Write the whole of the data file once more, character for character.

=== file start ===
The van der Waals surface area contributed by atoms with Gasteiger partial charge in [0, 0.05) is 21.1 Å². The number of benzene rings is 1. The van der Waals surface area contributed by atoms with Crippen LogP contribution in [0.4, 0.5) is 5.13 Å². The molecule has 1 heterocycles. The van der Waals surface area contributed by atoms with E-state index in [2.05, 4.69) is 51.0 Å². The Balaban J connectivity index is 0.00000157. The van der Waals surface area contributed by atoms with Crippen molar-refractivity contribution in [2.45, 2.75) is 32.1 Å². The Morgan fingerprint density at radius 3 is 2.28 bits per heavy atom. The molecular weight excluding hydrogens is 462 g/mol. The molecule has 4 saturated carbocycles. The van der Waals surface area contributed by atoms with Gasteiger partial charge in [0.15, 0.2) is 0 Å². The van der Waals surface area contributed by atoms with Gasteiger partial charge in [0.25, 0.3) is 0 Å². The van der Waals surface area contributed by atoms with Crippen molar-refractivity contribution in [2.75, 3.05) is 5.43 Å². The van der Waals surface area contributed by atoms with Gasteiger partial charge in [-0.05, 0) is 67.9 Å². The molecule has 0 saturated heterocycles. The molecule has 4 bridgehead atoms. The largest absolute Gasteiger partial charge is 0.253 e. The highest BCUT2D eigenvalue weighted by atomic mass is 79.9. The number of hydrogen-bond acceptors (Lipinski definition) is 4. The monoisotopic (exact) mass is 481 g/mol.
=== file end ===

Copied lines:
The van der Waals surface area contributed by atoms with Gasteiger partial charge in [0, 0.05) is 21.1 Å². The number of benzene rings is 1. The van der Waals surface area contributed by atoms with Crippen LogP contribution in [0.4, 0.5) is 5.13 Å². The molecule has 1 heterocycles. The van der Waals surface area contributed by atoms with E-state index in [2.05, 4.69) is 51.0 Å². The Balaban J connectivity index is 0.00000157. The van der Waals surface area contributed by atoms with Crippen molar-refractivity contribution in [2.45, 2.75) is 32.1 Å². The Morgan fingerprint density at radius 3 is 2.28 bits per heavy atom. The molecular weight excluding hydrogens is 462 g/mol. The molecule has 4 saturated carbocycles. The van der Waals surface area contributed by atoms with Gasteiger partial charge in [0.15, 0.2) is 0 Å². The van der Waals surface area contributed by atoms with Gasteiger partial charge in [0.25, 0.3) is 0 Å². The van der Waals surface area contributed by atoms with Crippen molar-refractivity contribution in [2.75, 3.05) is 5.43 Å². The van der Waals surface area contributed by atoms with Gasteiger partial charge in [-0.05, 0) is 67.9 Å². The molecule has 0 saturated heterocycles. The molecule has 4 bridgehead atoms. The largest absolute Gasteiger partial charge is 0.253 e. The highest BCUT2D eigenvalue weighted by atomic mass is 79.9. The number of hydrogen-bond acceptors (Lipinski definition) is 4. The monoisotopic (exact) mass is 481 g/mol.